You know you’ve really made it as a filmmaker in Hollywood when your name is used to describe not just a sub-genre but an entire style of filmmaking. Alfred Hitchcock. Stanley Kubrick. Woody Allen. Quentin Tarantino. Their names alone evoke not just a style but a mood, a feeling, a promise that when the lights go down in that theater or aircraft cabin you’re in for the kind of singular cinematic experience that only they can deliver. While some filmmakers take years to find their voice, Oscar-nominated writer-director Tim Burton seems to have emerged from the womb with his distinctly off-kilter world view fully intact.
Dark, quirky, gothic and weirdly wonderful, Burton’s visionary oeuvre has influenced generations of young artists and filmmakers over the past 30 years. So much so that the word “Burtonesque” has actually become an adjective in creative circles. And with Burtonesque movies, TV shows, commercials, comic books, toys and even novels flooding the marketplace, sometimes it’s hard to tell an actual Tim Burton project from a knockoff.
So, when Burton announced that he would be re-teaming with Ed Wood scribes Scott Alexander and Larry Karaszewski to direct and produce Big Eyes – a biopic on Margaret Keane, the popular mid-century painter who fought a lengthy legal battle with her ex-husband Walter over who was the real artist behind her iconic paintings of big eyed children – it seemed like a match made in movie heaven. Who better than Burton to understand the anguish of having your life’s work celebrated, copied and then ultimately ripped off by soulless hacks?
Unfortunately, the soulless hacks may have won this round. Bland, bloodless and borderline boring, Big Eyes might just be Burton’s worst film since his ill-fated Planet of the Apes reboot in 2001. And yes, I’m including 2010’s Alice in Wonderland.
Perhaps Big Eyes’ biggest sin is that it takes a juicy, genuinely strange story about the art world’s Queen of Kitsch finding the strength to stand up to the pricks who are trying to keep her down (mainly the one she married!) and drains the entire proceedings of any fun, B-movie vividness it might have had. Even in its standout moments – of which there is exactly one: a surreal painting scene set to Lana del Ray’s sumptuous title track – Big Eyes is limp and lifeless in the extreme. The biopic beats are there, the structure is solid, but even the film’s milky/pastel color palette seems like a mistake. It’s as if legions of vampires and ghouls from Burton’s previous work drained the film of it’s essence and lifeblood during the editing process.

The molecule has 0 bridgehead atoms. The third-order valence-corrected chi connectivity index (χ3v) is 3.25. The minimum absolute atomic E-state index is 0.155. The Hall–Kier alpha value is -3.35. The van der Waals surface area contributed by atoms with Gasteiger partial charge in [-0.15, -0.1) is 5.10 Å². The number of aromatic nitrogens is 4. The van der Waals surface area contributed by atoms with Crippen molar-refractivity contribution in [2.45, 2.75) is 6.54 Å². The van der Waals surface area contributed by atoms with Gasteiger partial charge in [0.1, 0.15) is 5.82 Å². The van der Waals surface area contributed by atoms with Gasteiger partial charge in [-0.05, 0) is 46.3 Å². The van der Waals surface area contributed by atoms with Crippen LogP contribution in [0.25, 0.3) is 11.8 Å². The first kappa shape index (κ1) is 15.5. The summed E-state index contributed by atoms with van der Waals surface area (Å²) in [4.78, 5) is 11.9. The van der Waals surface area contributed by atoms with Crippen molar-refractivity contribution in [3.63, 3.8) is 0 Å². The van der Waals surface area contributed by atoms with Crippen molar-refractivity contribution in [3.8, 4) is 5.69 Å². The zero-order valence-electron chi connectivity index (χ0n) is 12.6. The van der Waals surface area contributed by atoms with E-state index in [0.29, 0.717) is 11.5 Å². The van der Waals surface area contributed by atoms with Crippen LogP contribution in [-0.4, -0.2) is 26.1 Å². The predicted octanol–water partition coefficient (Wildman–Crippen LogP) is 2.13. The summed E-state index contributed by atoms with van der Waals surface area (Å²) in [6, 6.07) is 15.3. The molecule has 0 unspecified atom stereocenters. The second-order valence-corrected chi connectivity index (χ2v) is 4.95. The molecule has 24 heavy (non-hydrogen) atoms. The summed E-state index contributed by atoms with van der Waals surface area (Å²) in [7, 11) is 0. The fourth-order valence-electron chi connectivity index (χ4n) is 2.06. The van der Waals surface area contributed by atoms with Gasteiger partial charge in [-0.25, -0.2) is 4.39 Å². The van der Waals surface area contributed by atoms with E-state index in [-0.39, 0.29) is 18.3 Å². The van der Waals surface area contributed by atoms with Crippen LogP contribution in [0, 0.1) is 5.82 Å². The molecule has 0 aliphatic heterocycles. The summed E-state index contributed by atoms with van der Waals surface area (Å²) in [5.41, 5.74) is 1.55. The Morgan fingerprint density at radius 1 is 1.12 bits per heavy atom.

Even the acting is colorless in Big Eyes. And when you have talented, award-season darlings like Amy Adams and Oscar-winner Christoph Waltz on your call sheet, that’s really saying something. While Adams’ natural star wattage peeks through her gloomy, sad-sack take on Keane in spots, Waltz projects such obvious bad guy oiliness from the get-go that you half expect him to wax his mustache and snarl at the camera between scenes.
Aside from his genuinely heartfelt work in Edward Scissorhands and Big Fish, I’ve never found Burton to be a particularly warm filmmaker, but his best movies have so many other wonderful moving parts that humanity and warmth hardly matter. Here though, Burton’s inability to illicit real emotion onscreen is glaringly obvious and since the other moving parts are just more of the same Burtonesque schtick we’ve seen before, what you end up with, ironically enough, is something that feels more like a soulless knockoff than a Burton original. And I don’t know about you, but that makes me sadder than one of Margaret Keane’s weepy, big eyed paintings ever could.
Big Eyes is playing on select Air France, American Airlines, Cathay Pacific and Lufthansa flights throughout the month and is also available to streaming on Google Play, M-GO and iTunes.